Angelo Salazar, 32, was arrested Feb. 16. He was arraigned in district court in April and charged with rape and kidnapping in the first degree.
Salazar was a manager at O'Reilly Auto Parts in Farmington and an employee accused him of raping her at his home in the Mesa Manzano neighborhood near Bloomfield on Dec. 14, 2011.
He resigned from the store after his arrest, said Steven Murphy, Salazar's lawyer.
Murphy said the allegations ruined his client's reputation.
"He lost everything. He was an up-and-coming manager at O'Reilly Auto Parts on the fast track to a district-manager position. He's now working in the oil field," Murphy said. "His reputation has been tarnished because of these false allegations."
Salazar is hoping he can return to his management position at O'Reilly now that charges have been dismissed, Murphy said.
Salazar initially told police he showed the woman his home and watched television with her but denied any sexual contact.
After he was arrested he told police he had consensual sex with the woman and lied to keep the sex private, said Chief Deputy District Attorney Dustin O'Brien.
The woman told police that Salazar grabbed her from behind and forced her into his bedroom where he pinned her to the bed and raped her, according to court documents.
Prosecutors dismissed the case because of a lack of evidence.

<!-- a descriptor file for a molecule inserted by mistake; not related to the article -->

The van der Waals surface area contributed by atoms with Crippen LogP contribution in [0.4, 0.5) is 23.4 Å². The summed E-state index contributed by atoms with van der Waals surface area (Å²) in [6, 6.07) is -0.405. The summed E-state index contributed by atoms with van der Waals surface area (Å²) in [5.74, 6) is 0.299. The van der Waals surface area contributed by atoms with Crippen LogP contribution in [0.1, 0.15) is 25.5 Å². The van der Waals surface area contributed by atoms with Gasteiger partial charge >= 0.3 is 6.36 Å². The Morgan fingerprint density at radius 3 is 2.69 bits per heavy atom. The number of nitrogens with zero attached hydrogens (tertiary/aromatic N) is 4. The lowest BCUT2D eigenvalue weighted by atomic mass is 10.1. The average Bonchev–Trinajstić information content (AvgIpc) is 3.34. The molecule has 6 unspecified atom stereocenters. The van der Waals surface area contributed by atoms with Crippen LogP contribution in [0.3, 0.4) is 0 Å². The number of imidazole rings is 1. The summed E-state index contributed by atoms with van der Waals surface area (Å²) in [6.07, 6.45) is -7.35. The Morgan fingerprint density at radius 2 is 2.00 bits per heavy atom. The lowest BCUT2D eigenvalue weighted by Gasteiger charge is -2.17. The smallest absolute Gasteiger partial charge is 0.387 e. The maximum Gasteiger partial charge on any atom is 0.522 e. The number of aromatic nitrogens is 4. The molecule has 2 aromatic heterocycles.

"Whether or not a crime occurred is not the only factor we have to consider," O'Brien said. "We were not going to be able to prosecute the case beyond a reasonable doubt."
The state's witness list was small and only included the woman and law enforcement.
Phone records were going to show the woman contacted Salazar after the incident, O'Brien said.
The San Juan County Sheriff's Office investigated the allegations for nearly two months before Salazar was arrested.
Detectives received a search warrant for Salazar's cell phone records and bed sheets, though the possibility of finding DNA was of little use for prosecutors.
Salazar was booked into San Juan County Detention Center on Feb. 16 and bonded out of the facility after 45 minutes, according to court documents.
His case was set for trial in February.
Reached on his cell phone Thursday, Salazar declined to comment.
During Salazar's preliminary hearing in March, Murphy questioned the alleged victim about having a soft drink with Salazar after the incident and then accepting a ride from him back to her car.
The woman reported the rape to the police on Dec. 21, one week after the incident, according to court documents.
"As you prepare for trial, some cases get stronger and some get weaker," O'Brien said. "In this case, it was the accumulation of information" that led to the dismissal.